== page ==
One classic lesson here is that industry Goliaths are always in peril from Davids; it’s too tempting to sell what works rather than ask what will work better. Somehow, IBM never got around to dominating the computer age. Microsoft and Google will do battle over operating systems for all our digital devices. Who will emerge as winner? I doubt both; possibly neither.
Here’s where Seattle comes in. In interviews, I am struck by how so many talented people came here and never wanted to leave, either the area or Boeing. In Southern California, one huge problem for Douglas, Lockheed and other emerging aerospace companies in postwar years was that they kept hiring away each other’s talent.
It’s manifestly hard to design something as complex as an airliner without a stable team of brilliant engineers and skilled workers. That was a major Boeing advantage, one now essentially stitched into the DNA of the Puget Sound region. It is not the sort of thing that can be quickly replicated elsewhere.
One bright Sunday morning in July 1953, four engineers from the Flight Test Group scaled Mount Rainier and planted a Boeing flag at the summit. They got the idea from photos of Mount Everest conquerors raising the Union Jack. In a way perhaps unfathomable to our children, Boeing was a way of life.
Yes, this is a notion of corporate loyalty (in both directions) that sounds quaint or absurd in today’s economy.
Still, I hear a recurring theme from Boeing people of a half-century ago that everyone knew they were involved in a great enterprise. There was immense, almost viscerally parental, pride here when Boeing’s 707 won the great race to shrink the world.
Boeing benefited from having everyone in the same place, on the same page, engineers and test pilots and assembly workers freely sharing ideas about how to do better.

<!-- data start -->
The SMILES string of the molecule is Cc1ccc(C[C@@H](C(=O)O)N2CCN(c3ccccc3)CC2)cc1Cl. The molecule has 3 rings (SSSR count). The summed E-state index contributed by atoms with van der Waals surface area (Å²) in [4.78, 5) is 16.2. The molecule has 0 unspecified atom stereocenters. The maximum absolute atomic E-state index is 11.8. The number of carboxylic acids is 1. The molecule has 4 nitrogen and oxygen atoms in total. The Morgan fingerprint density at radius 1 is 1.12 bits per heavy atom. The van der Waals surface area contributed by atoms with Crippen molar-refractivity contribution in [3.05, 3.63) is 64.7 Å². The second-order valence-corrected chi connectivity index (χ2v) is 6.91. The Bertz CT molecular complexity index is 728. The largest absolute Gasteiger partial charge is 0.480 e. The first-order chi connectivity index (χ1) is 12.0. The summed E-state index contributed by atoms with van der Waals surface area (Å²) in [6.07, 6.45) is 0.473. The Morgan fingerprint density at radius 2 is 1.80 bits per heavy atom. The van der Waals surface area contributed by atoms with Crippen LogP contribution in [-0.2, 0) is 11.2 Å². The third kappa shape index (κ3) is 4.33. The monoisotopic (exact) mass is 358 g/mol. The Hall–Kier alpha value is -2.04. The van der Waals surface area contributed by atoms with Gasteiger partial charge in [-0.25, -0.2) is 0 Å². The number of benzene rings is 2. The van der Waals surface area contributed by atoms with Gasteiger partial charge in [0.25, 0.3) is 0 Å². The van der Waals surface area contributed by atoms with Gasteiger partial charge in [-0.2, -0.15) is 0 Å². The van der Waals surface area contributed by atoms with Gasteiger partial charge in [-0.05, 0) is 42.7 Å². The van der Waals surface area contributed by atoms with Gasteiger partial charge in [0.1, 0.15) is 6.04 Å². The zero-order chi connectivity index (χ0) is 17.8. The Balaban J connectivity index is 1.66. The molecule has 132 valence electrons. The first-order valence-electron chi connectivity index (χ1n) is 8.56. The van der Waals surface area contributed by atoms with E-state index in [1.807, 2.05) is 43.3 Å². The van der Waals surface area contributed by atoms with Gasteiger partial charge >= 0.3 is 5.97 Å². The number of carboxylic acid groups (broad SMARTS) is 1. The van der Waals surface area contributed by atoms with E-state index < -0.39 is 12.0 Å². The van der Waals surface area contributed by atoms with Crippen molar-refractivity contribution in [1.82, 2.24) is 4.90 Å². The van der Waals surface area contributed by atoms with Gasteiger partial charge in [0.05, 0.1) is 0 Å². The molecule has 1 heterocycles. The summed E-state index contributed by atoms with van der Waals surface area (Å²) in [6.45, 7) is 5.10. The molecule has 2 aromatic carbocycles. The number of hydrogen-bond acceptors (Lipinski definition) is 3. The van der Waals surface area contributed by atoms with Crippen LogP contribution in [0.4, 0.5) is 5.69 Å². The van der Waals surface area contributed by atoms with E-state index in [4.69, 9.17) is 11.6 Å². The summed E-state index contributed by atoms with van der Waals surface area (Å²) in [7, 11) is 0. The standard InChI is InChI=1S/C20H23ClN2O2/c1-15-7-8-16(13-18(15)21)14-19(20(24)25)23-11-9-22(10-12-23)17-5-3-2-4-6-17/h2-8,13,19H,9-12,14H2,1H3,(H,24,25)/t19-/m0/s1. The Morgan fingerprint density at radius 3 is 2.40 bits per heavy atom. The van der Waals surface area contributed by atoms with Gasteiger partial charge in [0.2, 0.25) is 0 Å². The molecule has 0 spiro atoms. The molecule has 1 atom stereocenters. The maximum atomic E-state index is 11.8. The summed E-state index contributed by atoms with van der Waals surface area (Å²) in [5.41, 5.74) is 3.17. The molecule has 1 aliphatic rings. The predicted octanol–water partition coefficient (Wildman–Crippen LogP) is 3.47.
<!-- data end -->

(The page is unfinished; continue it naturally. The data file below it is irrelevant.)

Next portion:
After building the plane that defined the Jet Age, Seattle put together more winners. With the trijet 727, the smaller workhorse 737, the jumbo 747 and the next three airliners in a classic series, this region remained at the industry’s pinnacle.
Now the revolutionary era of the 787 Dreamliner is at hand, but the carbon-composite plane with the bigger windows and the greater sense of roominess, the cleaner air and the quieter engines, is having a rocky rollout. It is still the most exciting airliner in a generation, but it is troubled.
Given that the 787 has a global supply chain, once vaunted but now marred by delays and distressing quality-control issues, one could argue that it doesn’t matter so much where the Dreamliner is actually put together.
“This thing is supposed to show up like a box of Legos, and you just put them together,” one analyst says.
Well, maybe. I’ve tried to assemble my fair share of Lego designs with my three kids over the years, and I always found the task maddeningly complex. Two, I suspect the Dreamliner assembly is a bit more complicated than that.
So perhaps it matters all the more where this airplane is put together. In considering where it’s going with all this, Boeing needs to think long and hard about where it’s coming from.
Sam Howe Verhovek is a former national reporter for the Los Angeles Times and The New York Times. He lives in Seattle. His book on the Boeing 707 and Britain’s De Havilland Comet will be published by an imprint of Penguin in 2010.